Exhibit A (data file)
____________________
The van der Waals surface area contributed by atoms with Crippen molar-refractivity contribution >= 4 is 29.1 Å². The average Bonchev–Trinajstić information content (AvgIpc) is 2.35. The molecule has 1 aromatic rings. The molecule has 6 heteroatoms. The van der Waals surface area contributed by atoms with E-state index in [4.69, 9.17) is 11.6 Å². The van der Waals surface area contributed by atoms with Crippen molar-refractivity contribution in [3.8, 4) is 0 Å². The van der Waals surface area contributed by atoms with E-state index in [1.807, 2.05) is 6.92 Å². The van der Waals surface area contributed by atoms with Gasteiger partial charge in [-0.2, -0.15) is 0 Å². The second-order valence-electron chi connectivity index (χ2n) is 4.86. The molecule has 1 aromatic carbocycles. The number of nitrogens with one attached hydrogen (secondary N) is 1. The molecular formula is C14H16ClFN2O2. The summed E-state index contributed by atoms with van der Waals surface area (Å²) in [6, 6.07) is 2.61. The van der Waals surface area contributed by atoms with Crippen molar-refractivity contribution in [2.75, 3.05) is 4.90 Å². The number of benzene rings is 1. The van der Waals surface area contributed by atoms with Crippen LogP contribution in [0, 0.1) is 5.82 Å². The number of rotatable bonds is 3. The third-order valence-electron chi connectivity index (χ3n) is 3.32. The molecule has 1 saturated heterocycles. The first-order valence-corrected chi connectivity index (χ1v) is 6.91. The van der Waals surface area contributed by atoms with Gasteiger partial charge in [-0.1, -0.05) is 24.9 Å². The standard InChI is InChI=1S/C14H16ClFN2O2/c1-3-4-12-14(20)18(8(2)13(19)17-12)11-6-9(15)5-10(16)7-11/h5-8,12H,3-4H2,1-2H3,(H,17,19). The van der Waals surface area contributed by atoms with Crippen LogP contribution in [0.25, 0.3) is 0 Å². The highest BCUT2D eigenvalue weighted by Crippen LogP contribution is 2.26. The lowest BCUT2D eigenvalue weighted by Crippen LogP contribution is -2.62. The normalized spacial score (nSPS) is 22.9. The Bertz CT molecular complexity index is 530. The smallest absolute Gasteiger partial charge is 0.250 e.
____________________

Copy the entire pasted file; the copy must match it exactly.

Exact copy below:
The van der Waals surface area contributed by atoms with Crippen molar-refractivity contribution >= 4 is 29.1 Å². The average Bonchev–Trinajstić information content (AvgIpc) is 2.35. The molecule has 1 aromatic rings. The molecule has 6 heteroatoms. The van der Waals surface area contributed by atoms with E-state index in [4.69, 9.17) is 11.6 Å². The van der Waals surface area contributed by atoms with Crippen molar-refractivity contribution in [3.8, 4) is 0 Å². The van der Waals surface area contributed by atoms with E-state index in [1.807, 2.05) is 6.92 Å². The van der Waals surface area contributed by atoms with Gasteiger partial charge in [-0.2, -0.15) is 0 Å². The second-order valence-electron chi connectivity index (χ2n) is 4.86. The molecule has 1 aromatic carbocycles. The number of nitrogens with one attached hydrogen (secondary N) is 1. The molecular formula is C14H16ClFN2O2. The summed E-state index contributed by atoms with van der Waals surface area (Å²) in [6, 6.07) is 2.61. The van der Waals surface area contributed by atoms with Crippen molar-refractivity contribution in [2.75, 3.05) is 4.90 Å². The number of benzene rings is 1. The van der Waals surface area contributed by atoms with Crippen LogP contribution in [0, 0.1) is 5.82 Å². The number of rotatable bonds is 3. The third-order valence-electron chi connectivity index (χ3n) is 3.32. The molecule has 1 saturated heterocycles. The first-order valence-corrected chi connectivity index (χ1v) is 6.91. The van der Waals surface area contributed by atoms with Gasteiger partial charge in [-0.1, -0.05) is 24.9 Å². The standard InChI is InChI=1S/C14H16ClFN2O2/c1-3-4-12-14(20)18(8(2)13(19)17-12)11-6-9(15)5-10(16)7-11/h5-8,12H,3-4H2,1-2H3,(H,17,19). The van der Waals surface area contributed by atoms with Crippen LogP contribution in [0.25, 0.3) is 0 Å². The highest BCUT2D eigenvalue weighted by Crippen LogP contribution is 2.26. The lowest BCUT2D eigenvalue weighted by Crippen LogP contribution is -2.62. The normalized spacial score (nSPS) is 22.9. The Bertz CT molecular complexity index is 530. The smallest absolute Gasteiger partial charge is 0.250 e.